Thursday, October 25, 2007

By Myself

This morning was a little hectic.

Actually, mornings here are always a little wild. Between 7:00 AM, when the boys wake up, and 8:00 AM, when they leave for school, no two days are the same. On four days of the week, my wife drives morning carpool. On another four days of the week, she has somewhere else to be immediately after carpool. Those days are not a one-to-one match. On some days Sam (4) goes with my wife. On some days he goes to his friend Anna's (3) house.

The only common factor is that on all five days of the week the Big Three boys go to school. But even in this there are subtle and challenging variations. Timothy (9) goes to school all day, and so gets a full lunch. Stephen (8) and Jonah (6) go half-days and only get a snack. Because of this schedule, they also take different carpools home. But that only makes the afternoons crazy.

This morning was worse than normal, though. Timothy had strep throat and was staying home. Sam had woken up in the night and stayed up for a few hours. Because of this he spent the morning either a) asleep in bed, b) crying about wanting to be back in bed, or c) crying about not wanting to go back to bed.

In the midst of Sam's crying and explaining to Stephen and Jonah why Timothy was still in his pajamas, my wife dropped a bomb: "Did you check the boy's homework?"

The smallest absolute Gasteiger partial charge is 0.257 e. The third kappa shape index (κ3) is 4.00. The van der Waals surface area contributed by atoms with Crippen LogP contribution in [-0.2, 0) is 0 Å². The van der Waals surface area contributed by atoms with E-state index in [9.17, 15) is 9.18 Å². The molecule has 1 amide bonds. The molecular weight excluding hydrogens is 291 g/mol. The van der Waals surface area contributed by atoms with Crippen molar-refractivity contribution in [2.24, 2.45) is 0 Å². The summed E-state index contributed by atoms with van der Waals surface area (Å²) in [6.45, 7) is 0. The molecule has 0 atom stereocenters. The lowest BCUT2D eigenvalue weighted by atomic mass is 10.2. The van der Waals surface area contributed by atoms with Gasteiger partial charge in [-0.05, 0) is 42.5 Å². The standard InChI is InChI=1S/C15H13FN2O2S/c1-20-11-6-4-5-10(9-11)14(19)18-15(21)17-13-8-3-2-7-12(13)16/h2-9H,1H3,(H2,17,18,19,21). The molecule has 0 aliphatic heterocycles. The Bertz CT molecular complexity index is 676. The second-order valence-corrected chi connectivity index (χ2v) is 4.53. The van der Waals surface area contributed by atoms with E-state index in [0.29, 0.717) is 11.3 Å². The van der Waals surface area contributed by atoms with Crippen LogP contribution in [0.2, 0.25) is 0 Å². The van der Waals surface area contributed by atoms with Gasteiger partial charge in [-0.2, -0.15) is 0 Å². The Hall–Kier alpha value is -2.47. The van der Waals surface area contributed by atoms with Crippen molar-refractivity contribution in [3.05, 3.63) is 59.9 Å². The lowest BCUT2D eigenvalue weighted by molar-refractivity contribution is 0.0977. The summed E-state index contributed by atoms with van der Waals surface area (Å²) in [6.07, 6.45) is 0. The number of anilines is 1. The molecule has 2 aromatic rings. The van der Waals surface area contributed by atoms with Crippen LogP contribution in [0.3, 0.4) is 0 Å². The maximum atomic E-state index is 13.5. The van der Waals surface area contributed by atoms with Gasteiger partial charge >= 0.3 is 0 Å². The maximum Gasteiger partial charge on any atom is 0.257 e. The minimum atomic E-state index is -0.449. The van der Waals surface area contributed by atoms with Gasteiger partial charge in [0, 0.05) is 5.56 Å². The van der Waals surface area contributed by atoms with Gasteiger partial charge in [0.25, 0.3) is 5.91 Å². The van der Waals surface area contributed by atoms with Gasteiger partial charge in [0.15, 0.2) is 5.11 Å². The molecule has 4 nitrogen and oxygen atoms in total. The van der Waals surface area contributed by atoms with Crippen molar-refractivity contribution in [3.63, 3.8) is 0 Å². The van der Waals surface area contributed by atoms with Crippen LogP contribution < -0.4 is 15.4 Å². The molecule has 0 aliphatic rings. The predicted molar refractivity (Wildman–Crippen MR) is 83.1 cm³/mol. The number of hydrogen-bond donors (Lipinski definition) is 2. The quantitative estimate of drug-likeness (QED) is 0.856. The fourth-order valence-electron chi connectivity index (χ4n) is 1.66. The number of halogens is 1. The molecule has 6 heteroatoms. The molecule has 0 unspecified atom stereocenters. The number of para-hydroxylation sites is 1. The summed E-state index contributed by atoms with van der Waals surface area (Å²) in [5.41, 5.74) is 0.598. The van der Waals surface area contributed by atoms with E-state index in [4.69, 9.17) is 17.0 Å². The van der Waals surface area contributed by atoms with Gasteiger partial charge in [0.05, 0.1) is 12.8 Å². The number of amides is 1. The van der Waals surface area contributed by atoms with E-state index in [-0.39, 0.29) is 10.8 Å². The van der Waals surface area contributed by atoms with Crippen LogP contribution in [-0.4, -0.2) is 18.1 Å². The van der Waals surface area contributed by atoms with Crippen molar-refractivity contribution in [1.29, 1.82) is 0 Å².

"No. Didn't you?"

"I took Timothy to the doctor yesterday afternoon, and then took Stephen to karate. I thought you checked it."

"Let me look."

Both of them had worksheets. So while Jonah sipped hot chocolate, he circled words like "the," "and," "to," and "green." While Stephen pouted about not having a chocolate Pop Tart, he raced through a math worksheet. Timothy just sat there and smiled.

While I presided over the homework, my wife took a shower. As she neared the end of hers, she yelled at me to come take mine. We high-fived each other as we passed, and the water never even got turned off.

When I got done, I dressed and came downstairs. My wife was looking through the boys' backpacks. She collected Jonah's worksheet and homework folder from the table and dining room floor, respectively, and then assembled his snack. Putting them all into the backpack, she placed it into the staging area. But Stephen's backpack was already there, zipped up and ready to go.

Suspicious, my wife picked it up and investigated the contents. Inside was his homework folder, with the worksheets in the proper place. She pulled out his signature sheet, which listed the assignments for each day of that week, and which usually required a parent's initials to ensure that each day's work is done. On Monday and Tuesday was a small, neat, set of initials in black pen. Under Wednesday was a slightly larger, but perfectly copied, set of my wife's initials in green magic marker.

She held it up for me to see. "Nice work," I said. "I suppose that's technically illegal. Why don't you go ahead and initial it yourself, and I'll go talk with our little forger."

Before I could make it out of the kitchen, she called out, "He packed his own snack."

I turned around to see her holding two cookies. No bag, not gummies, not a granola bar. Two cookies, shoved into his backpack.

"He's a pretty independent guy," she said.

I agreed, and nodded. "You'd think he'd use those powers for good, and remember to do his own homework."

She laughed. "Maybe someday."


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